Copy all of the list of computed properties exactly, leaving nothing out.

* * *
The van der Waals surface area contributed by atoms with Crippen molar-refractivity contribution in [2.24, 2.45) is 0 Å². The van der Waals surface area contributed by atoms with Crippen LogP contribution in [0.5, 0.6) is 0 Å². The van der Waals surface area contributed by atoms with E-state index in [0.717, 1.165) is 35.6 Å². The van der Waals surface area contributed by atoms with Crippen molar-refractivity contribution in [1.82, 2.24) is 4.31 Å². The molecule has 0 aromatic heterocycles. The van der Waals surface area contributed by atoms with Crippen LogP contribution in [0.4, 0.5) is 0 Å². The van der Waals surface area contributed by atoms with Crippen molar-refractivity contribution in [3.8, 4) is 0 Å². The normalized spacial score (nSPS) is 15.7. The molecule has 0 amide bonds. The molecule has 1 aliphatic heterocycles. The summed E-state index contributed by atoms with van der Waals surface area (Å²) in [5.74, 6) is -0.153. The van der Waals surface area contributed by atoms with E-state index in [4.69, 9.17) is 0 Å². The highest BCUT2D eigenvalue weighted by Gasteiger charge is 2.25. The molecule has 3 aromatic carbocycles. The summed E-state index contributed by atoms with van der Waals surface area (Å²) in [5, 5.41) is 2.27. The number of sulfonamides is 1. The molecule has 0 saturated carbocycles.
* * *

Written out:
The van der Waals surface area contributed by atoms with Crippen molar-refractivity contribution in [2.24, 2.45) is 0 Å². The van der Waals surface area contributed by atoms with Crippen LogP contribution in [0.5, 0.6) is 0 Å². The van der Waals surface area contributed by atoms with E-state index in [0.717, 1.165) is 35.6 Å². The van der Waals surface area contributed by atoms with Crippen molar-refractivity contribution in [1.82, 2.24) is 4.31 Å². The molecule has 0 aromatic heterocycles. The van der Waals surface area contributed by atoms with Crippen LogP contribution in [0.4, 0.5) is 0 Å². The van der Waals surface area contributed by atoms with Crippen molar-refractivity contribution in [3.8, 4) is 0 Å². The normalized spacial score (nSPS) is 15.7. The molecule has 0 amide bonds. The molecule has 1 aliphatic heterocycles. The summed E-state index contributed by atoms with van der Waals surface area (Å²) in [5.74, 6) is -0.153. The van der Waals surface area contributed by atoms with E-state index in [4.69, 9.17) is 0 Å². The highest BCUT2D eigenvalue weighted by Gasteiger charge is 2.25. The molecule has 3 aromatic carbocycles. The summed E-state index contributed by atoms with van der Waals surface area (Å²) in [5, 5.41) is 2.27. The number of sulfonamides is 1. The molecule has 0 saturated carbocycles.